Legal Advice · 24 March 2021

Paid holidays by law: a guide

Paid holidays by law: a guide

Employees and people with worker status have access to statutory rights such as holiday pay, maximum working hours and the National Living Wage. Let us look at the legally permitted holidays as they are a critical part of re-energising yourself (or your team) and maintaining productivity and personnel engagement.

What holidays are mandatory paid holidays?

Annual leave

All of your employees are legally entitled to a minimum of 5.6 weeks of paid annual leave. This quantity of days can include bank holidays. This totals out to a full 28 days for a full-time employee. This right to annual leave begins on day 1 of employment.

Your part-time employees are also entitled to a portion of annual leave which is related back to the quantity of days they have worked. It is to be calculated on a pro-rata basis.

  • Five-day a week employees are due a minimum 28 days’ paid annual leave.
  • Four-day week = 22.4 days’ paid annual leave.
  • Three-day week = 16.8 days’ paid annual leave.
  • Two-day week = 11.2 days’ paid annual leave.
  • One-day week = 5.6 days’ paid annual leave.
The statutory holiday entitlement is capped at 28 days. A six-day week therefore also gets a minimum of 28 days’ paid annual leave.

Do not round up partial days of holiday to the nearest half or full day.

The amount of leave that can be taken builds up monthly in advance.

Employers must ensure employees take their annual leave. There is no obligation for a company to pay wages in lieu of unused holidays unless the contract is ending.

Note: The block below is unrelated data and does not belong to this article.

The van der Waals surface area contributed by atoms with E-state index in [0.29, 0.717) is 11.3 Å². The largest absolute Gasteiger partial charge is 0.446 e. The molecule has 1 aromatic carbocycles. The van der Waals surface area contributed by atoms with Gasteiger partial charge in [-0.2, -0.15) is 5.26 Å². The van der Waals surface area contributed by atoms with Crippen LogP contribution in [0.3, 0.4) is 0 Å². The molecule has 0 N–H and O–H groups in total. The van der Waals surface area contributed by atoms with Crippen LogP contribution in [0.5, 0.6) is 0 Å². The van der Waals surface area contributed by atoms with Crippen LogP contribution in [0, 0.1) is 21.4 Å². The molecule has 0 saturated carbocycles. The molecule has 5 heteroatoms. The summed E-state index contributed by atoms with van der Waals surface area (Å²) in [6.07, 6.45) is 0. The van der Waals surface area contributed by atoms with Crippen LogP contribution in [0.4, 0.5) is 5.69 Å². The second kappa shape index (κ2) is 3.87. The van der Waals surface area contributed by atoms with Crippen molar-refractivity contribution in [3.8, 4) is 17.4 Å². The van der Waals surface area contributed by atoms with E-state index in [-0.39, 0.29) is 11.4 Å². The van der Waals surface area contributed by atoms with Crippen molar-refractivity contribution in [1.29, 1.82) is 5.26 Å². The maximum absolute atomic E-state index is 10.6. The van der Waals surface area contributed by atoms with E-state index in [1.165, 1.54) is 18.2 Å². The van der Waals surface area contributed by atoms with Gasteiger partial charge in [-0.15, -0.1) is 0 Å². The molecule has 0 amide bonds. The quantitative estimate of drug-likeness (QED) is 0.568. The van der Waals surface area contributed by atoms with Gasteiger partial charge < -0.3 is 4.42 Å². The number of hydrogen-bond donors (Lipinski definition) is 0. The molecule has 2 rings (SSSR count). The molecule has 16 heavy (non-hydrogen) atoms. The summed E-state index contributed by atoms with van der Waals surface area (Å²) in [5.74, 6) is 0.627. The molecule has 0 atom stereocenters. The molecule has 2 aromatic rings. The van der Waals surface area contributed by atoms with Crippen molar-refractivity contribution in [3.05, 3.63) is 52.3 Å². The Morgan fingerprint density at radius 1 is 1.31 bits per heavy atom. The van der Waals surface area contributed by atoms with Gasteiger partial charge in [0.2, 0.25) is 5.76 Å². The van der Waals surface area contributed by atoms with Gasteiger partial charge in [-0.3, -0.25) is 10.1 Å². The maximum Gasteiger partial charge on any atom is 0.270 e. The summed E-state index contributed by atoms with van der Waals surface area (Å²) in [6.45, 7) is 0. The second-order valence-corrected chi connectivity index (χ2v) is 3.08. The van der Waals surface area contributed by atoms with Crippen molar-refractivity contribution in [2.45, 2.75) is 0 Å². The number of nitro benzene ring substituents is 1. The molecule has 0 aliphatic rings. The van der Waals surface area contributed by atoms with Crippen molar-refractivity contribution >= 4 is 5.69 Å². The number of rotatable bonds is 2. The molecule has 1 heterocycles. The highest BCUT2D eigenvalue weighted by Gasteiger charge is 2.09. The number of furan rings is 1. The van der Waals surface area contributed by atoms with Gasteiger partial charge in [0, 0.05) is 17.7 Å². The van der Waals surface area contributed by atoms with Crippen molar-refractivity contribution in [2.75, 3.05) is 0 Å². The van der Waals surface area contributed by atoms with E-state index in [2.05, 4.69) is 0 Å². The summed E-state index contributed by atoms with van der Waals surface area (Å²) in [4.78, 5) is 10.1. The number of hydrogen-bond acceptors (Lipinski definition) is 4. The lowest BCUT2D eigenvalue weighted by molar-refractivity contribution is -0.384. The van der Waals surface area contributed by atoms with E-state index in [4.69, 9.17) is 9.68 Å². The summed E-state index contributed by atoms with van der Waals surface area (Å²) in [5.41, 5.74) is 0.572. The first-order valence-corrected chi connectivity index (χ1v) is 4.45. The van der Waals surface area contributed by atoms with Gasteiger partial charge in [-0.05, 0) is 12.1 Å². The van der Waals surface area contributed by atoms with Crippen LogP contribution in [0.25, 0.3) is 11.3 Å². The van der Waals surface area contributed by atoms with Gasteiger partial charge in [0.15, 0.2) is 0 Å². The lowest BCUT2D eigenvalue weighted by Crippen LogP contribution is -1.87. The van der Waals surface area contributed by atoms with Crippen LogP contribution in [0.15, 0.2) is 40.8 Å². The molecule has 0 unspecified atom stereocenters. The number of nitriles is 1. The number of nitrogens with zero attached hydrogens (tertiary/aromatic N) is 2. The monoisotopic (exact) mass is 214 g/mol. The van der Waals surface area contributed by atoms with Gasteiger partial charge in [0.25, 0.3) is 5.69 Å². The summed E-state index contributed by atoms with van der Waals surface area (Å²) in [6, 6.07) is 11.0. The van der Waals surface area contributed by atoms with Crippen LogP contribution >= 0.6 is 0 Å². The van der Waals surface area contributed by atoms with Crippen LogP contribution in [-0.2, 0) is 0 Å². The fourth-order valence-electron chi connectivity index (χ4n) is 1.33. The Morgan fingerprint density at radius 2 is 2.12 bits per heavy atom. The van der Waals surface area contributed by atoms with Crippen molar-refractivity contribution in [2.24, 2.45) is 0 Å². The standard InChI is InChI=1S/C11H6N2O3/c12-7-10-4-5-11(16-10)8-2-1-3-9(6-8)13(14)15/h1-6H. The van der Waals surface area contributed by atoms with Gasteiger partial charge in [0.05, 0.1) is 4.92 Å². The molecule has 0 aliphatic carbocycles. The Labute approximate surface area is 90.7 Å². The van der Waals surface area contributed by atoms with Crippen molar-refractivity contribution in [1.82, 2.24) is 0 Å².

Employees on a contract that only pays for the hours worked are also entitled to holidays calculated on a pro rata basis. It is calculated as a percentage of hours worked.

The calculation used is as follows:

  • 52 weeks less 5.6 weeks (holiday) is 46.4 weeks (working weeks)
  • 5.6 weeks divided by 46.4 weeks is 12.07%.
  • For every hour worked, the employee accrues 12.07% of an hour’s holiday and 8 hours worked equals 1 hour’s holiday.

Annual leave in relation to long term sick leave

This is a tricky area and much litigated. Employees on sick leave do still continue to accrue annual leave. If your employee falls sick before OR during annual leave they are entitled to cancel that leave and postpone it to a future date while activating their sick leave.

Employees still sick at the end of a leave year can carry over remaining annual leave into the following leave year. Case law suggests that limiting carry-over to 15 months past the end of the leave year in question. Contractual documentation should be drawn up to expressly state that or it cannot be enforced.

Employees can choose to use annual leave as sick leave but an employer may not force sick employees to use annual leave as sick leave.

This subject matter is complex and legal advice should always be obtained for annual leave and sickness absence discussions.

Annual leave during maternity leave

Female employees on their maternity leave may accrue contractual and statutory holiday. Before the commencement of maternity leave an employer can encourage, or give notice to, an employee regarding using leave entitlements prior maternity leave.

A premature birth ends annual leave and maternity leave begins. Carefully record this as your employee is still entitled to their full annual leave on return.

Annual leave from the previous leave year, including bank holidays, is automatically carried over if an employee is on maternity leave. An employer cannot pay in lieu of this.

Are paid holidays mandatory by law?

Paid holidays for your employees are mandatory. There is case law which has determined that if you have wrongly categorised a person as being self-employed, when in reality they are a worker/employee (even if mutually agreed), then they are employees. They will be entitled to holiday pay for the entire period of their engagement with your business as a worker/employee.  In these circumstances carry-over will be unlimited and, therefore, you have opened yourself up to a big claim as that person has no legal limit as to how far back they can claim for!

Rolled-up holiday pay

This phrase refers to the arrangement where an employee’s hourly rate of pay is ‘rolled-up’ to include an element referable to holiday pay. This concept was done by employers in order to avoid additional pay when the employee actually takes annual leave.


 
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